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The people who carved Wailea out of the hilly seaside desert on the leeward flank of Maui's great dormant volcano, Haleakala, have a careless habit of referring to their creation as a "destination resort." They don't really mean it, but they should watch their language. Wailea is both more—and less—than that, and in this case less also is more. The phrase is a sort of real estate Newspeak that popped up during the '60s and it is about as definitive as saying Secretariat is a horse.
A destination resort can be anything from a) a place you can't get out of once you're there and wish you could, to b) a place you never want to leave. Wailea's sponsors, naturally enough, hope that it will prove to be the latter. The prospects, as indicated on the previous pages, are pretty good that it will. Especially if it is described accurately: a planned residential resort community. As such, it is the first of its kind in Hawaii.
The theory behind the destination resort is that it will anticipate and fulfill every visitor's every need, desire or whim. A destination complex, such as Maui's four-hotel Kaanapali resort near Lahaina, the onetime seat of both the Hawaiian monarchy and the whaling industry, comes pretty close, but it is a tall order for the lone, isolated hotel, which all too often exaggerates its capabilities. Bruised survivors of these old and failing or new and fast-buck hostelries have given the "destination" label a bad name.
Even the best (among them Mauna Kea on the Big Island of Hawaii and Maui's Hana- Maui) eventually run afoul of Thompson's Law, a standard set some years ago by the editor of a once-famous (but now defunct) weekly magazine whose bride-to-be had booked the honeymoon at a remote, one-hotel Mexican village. "I won't go anyplace where if I get in a fight with the bartender I can't walk out and find another bar," the editor said. The Thompsons went to Acapulco, are still happily married, and the lawgiver is editing a famous (and now flourishing) monthly magazine.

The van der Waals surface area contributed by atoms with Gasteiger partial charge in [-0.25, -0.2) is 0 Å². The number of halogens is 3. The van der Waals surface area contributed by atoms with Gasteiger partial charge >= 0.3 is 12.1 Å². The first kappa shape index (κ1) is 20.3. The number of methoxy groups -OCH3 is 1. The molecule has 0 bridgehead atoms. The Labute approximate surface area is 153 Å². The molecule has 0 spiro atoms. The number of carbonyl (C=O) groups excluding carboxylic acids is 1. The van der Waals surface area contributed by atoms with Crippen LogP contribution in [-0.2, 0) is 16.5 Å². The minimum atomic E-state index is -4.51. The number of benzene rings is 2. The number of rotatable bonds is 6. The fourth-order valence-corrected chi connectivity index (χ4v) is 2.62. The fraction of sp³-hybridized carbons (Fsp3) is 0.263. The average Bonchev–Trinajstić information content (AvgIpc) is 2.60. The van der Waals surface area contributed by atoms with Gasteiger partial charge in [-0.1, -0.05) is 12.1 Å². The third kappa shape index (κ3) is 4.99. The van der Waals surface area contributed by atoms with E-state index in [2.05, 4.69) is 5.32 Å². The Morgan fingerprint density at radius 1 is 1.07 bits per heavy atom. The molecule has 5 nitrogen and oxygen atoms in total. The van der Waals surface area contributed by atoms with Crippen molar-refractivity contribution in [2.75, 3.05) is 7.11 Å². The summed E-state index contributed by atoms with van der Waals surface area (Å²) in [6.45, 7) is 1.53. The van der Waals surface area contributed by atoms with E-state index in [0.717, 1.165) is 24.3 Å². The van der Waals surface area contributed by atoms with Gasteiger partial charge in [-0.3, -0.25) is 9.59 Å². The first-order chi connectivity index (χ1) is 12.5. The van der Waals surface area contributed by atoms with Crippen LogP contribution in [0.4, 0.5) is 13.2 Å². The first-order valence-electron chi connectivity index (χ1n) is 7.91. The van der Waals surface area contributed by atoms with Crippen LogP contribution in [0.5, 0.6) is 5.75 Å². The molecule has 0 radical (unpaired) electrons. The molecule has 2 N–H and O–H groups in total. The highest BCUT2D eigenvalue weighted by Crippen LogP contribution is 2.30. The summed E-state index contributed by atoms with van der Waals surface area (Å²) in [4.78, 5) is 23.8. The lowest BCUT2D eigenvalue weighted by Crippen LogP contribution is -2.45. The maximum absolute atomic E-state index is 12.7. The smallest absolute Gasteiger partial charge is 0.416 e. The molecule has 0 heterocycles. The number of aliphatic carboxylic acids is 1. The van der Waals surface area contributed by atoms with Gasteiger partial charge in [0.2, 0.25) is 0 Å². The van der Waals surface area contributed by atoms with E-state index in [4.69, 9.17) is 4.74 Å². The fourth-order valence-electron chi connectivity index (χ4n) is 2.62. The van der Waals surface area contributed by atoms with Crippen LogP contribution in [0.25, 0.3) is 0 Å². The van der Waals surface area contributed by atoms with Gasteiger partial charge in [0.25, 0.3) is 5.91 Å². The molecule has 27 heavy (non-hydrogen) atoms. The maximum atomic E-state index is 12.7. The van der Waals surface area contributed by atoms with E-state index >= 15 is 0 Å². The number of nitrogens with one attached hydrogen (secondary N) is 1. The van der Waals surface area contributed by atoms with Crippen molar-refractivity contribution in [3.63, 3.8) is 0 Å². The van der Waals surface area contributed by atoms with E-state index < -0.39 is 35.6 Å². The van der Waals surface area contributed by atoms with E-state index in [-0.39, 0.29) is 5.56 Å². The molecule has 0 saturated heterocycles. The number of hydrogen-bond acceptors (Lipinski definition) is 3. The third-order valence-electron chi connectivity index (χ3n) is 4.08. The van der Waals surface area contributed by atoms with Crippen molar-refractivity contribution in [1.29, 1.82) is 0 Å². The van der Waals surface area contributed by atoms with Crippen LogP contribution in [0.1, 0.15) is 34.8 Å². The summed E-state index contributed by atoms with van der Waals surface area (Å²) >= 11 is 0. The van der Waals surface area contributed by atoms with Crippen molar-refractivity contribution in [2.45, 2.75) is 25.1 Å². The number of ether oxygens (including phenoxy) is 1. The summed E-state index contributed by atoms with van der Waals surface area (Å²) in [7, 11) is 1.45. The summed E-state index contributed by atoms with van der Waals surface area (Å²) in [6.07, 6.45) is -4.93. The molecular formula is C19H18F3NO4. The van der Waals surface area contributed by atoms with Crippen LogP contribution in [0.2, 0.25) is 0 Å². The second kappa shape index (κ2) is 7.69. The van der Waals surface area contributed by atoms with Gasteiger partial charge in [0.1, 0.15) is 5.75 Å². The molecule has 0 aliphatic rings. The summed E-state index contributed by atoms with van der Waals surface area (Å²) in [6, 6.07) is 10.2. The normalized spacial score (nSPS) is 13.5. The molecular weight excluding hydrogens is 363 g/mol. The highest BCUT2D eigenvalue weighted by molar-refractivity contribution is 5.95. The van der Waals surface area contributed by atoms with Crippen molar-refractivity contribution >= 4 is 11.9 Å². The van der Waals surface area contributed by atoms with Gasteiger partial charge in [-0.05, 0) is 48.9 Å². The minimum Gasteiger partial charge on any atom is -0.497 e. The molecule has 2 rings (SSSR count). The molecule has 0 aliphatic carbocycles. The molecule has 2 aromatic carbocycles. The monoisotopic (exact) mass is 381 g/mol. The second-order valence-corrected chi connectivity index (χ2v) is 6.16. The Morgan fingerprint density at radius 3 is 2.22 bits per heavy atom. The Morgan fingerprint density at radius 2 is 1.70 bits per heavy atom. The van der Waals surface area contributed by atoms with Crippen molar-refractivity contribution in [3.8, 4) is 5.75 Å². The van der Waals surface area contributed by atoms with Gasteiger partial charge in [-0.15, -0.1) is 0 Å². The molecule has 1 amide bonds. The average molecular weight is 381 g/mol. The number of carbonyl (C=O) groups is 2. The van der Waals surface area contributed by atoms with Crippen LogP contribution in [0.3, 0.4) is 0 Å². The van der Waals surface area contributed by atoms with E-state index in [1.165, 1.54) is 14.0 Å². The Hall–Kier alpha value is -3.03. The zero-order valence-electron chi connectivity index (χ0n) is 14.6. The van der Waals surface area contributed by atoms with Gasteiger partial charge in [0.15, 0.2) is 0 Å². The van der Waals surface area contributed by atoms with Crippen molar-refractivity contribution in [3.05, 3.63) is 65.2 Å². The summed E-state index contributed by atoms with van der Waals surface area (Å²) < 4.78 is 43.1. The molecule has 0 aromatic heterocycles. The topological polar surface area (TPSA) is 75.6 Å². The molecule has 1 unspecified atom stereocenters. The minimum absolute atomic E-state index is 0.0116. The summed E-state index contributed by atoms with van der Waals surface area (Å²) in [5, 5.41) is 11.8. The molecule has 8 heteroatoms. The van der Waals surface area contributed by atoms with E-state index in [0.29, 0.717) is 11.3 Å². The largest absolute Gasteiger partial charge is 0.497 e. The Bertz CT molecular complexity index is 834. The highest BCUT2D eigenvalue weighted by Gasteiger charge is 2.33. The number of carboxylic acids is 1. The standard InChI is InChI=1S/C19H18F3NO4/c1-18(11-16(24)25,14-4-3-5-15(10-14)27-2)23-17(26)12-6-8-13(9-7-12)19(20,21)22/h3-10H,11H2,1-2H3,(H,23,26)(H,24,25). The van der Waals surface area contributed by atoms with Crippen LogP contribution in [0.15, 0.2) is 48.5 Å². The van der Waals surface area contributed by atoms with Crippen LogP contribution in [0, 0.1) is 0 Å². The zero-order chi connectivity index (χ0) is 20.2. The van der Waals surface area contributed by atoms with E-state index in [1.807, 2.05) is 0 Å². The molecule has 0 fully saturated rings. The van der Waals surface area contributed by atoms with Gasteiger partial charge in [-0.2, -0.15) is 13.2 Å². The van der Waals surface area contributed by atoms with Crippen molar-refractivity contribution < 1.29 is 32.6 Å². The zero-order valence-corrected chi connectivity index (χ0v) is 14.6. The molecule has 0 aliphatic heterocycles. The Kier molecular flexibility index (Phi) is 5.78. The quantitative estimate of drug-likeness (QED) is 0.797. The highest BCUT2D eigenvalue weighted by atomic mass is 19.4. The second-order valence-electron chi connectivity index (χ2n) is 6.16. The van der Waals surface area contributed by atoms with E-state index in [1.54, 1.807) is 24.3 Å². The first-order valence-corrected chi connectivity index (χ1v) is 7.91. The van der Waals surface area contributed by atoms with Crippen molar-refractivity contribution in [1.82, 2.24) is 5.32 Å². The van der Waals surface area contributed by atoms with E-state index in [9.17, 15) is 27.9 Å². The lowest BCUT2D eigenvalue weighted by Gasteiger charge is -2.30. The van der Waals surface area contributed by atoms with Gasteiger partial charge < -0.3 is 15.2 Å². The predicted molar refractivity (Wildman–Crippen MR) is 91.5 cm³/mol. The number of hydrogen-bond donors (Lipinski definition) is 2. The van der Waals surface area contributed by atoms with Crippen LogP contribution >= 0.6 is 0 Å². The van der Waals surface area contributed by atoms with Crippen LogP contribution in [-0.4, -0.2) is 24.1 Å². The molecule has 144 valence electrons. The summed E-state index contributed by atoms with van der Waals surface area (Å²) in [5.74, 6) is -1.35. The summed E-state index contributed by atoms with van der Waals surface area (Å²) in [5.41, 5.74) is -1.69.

The search for a friendly bartender is, of course, only a symbol of the variety (and the options) many travelers prefer. While it is unlikely that the officers of Alexander & Baldwin, Inc., one of Hawaii's legendary "Big Five" sugar and pineapple firms, had ever heard of Thompson's Law when they began planning Wailea in 1969, they were in complete agreement with its strictures. From the outset they were determined to group residential condominiums around at least two, probably three and conceivably four luxury hotels, not cheek by jowl as in Waikiki but within pub-crawling distance of each other.
A&B and its prospective co-developers, Grosvenor International ( Hawaii), Ltd., originally called the resort The City of Flowers, but this sounded a slightly terminal—one could even say funereal—note, especially when linked with "destination." Wailea, the Hawaiian word meaning "waters governed by Lea, the goddess of canoe making," was finally chosen. There was no argument about what to do first: commission an 18-hole golf course and build a clubhouse, as a signal that something was afoot in the wilderness.
A Phoenix architect, Arthur Jack Snyder, designed an 18-hole links, one that conformed to the rolling terrain a few hundred yards uphill from the seashore, which is scalloped by five lovely crescent beaches. Before the course was finished, Grosvenor had dropped out, but A&B went ahead, anyway. The first nine opened in December 1971 and the second six weeks later.
If A&B had launched a moon rocket out of the southwestern Maui wilderness, it could hardly have attracted more attention. In no time at all, the Wailea course was out-drawing the isolated beaches of Makena, where rumors of hippies bathing nude and sometimes acting in pornographic movies were all that attracted visitors to the area. Early in 1972 Northwestern Mutual Life became co-developer, and the two firms set up a joint-venture subsidiary, Wailea Development Company. What it has developed so far is an 11-court tennis complex, complete with clubhouse and bar; the first 300 of a projected 3,600 condominium units; a town center, which by summer will be in business with a bank, stores and an art center; and a 558-room luxury hotel, the Inter-Continental Maui (rates: double room, $45 to $53), with four restaurants and two bars. A second hotel, the Wailea Beach, to be operated by UAL's Western International Hotels subsidiary, will open early in 1978, and that will give Wailea a minimum of 10 bars, all within walking distance of each other—if the promulgator of Thompson's Law is listening.
Even at this early stage, Wailea is a knockout. For one thing, it is all green, intersected by sweeping avenues and adorned by extravagant plantings. For another, the first condominium village, Ekahi, offers its residents four swimming pools, two paddle courts and a beach pavilion, plus unlimited access to the tennis club and the golf course. Bulldozers are now shaping a second 18 to be ready by December. By then the developers will have spent $60 million on Wailea, and they are prepared to spend $40 million more.
With its multiple sports opportunities and its beaches shelving into the sheltered waters of the Lahaina roadstead, Wailea may, indeed, attract both visitors and residents who will never want to leave the resort grounds. But the developers have no desire to wall in guests or buyers, even with amenities. They are selling Maui as well as Wailea.